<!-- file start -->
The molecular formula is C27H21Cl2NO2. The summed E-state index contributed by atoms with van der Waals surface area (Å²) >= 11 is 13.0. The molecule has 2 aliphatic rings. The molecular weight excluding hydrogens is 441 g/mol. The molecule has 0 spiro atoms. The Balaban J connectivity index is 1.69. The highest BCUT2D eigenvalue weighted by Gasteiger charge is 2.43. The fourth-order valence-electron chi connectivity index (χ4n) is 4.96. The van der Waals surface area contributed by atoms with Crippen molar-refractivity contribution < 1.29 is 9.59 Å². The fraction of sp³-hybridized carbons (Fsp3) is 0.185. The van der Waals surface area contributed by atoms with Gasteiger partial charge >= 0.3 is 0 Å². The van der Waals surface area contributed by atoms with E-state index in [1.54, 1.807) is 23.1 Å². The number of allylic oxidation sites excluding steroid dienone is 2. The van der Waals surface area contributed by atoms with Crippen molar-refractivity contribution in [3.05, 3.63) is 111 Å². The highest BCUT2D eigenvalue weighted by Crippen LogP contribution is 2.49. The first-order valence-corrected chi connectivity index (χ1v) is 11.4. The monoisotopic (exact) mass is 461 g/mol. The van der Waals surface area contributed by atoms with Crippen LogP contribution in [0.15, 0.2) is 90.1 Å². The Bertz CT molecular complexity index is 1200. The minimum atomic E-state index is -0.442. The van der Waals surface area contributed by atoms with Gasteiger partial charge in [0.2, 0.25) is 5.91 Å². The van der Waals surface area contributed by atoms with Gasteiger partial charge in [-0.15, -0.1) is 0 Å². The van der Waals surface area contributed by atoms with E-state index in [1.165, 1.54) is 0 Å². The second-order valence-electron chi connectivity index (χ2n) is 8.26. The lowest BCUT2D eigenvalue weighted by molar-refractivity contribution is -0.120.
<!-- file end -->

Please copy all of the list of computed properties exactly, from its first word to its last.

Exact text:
The molecular formula is C27H21Cl2NO2. The summed E-state index contributed by atoms with van der Waals surface area (Å²) >= 11 is 13.0. The molecule has 2 aliphatic rings. The molecular weight excluding hydrogens is 441 g/mol. The molecule has 0 spiro atoms. The Balaban J connectivity index is 1.69. The highest BCUT2D eigenvalue weighted by Gasteiger charge is 2.43. The fourth-order valence-electron chi connectivity index (χ4n) is 4.96. The van der Waals surface area contributed by atoms with Crippen molar-refractivity contribution < 1.29 is 9.59 Å². The fraction of sp³-hybridized carbons (Fsp3) is 0.185. The van der Waals surface area contributed by atoms with Gasteiger partial charge >= 0.3 is 0 Å². The van der Waals surface area contributed by atoms with E-state index in [1.54, 1.807) is 23.1 Å². The number of allylic oxidation sites excluding steroid dienone is 2. The van der Waals surface area contributed by atoms with Crippen molar-refractivity contribution in [3.05, 3.63) is 111 Å². The highest BCUT2D eigenvalue weighted by Crippen LogP contribution is 2.49. The first-order valence-corrected chi connectivity index (χ1v) is 11.4. The monoisotopic (exact) mass is 461 g/mol. The van der Waals surface area contributed by atoms with Crippen LogP contribution in [0.15, 0.2) is 90.1 Å². The Bertz CT molecular complexity index is 1200. The minimum atomic E-state index is -0.442. The van der Waals surface area contributed by atoms with Gasteiger partial charge in [0.2, 0.25) is 5.91 Å². The van der Waals surface area contributed by atoms with Gasteiger partial charge in [-0.15, -0.1) is 0 Å². The van der Waals surface area contributed by atoms with E-state index in [1.165, 1.54) is 0 Å². The second-order valence-electron chi connectivity index (χ2n) is 8.26. The lowest BCUT2D eigenvalue weighted by molar-refractivity contribution is -0.120.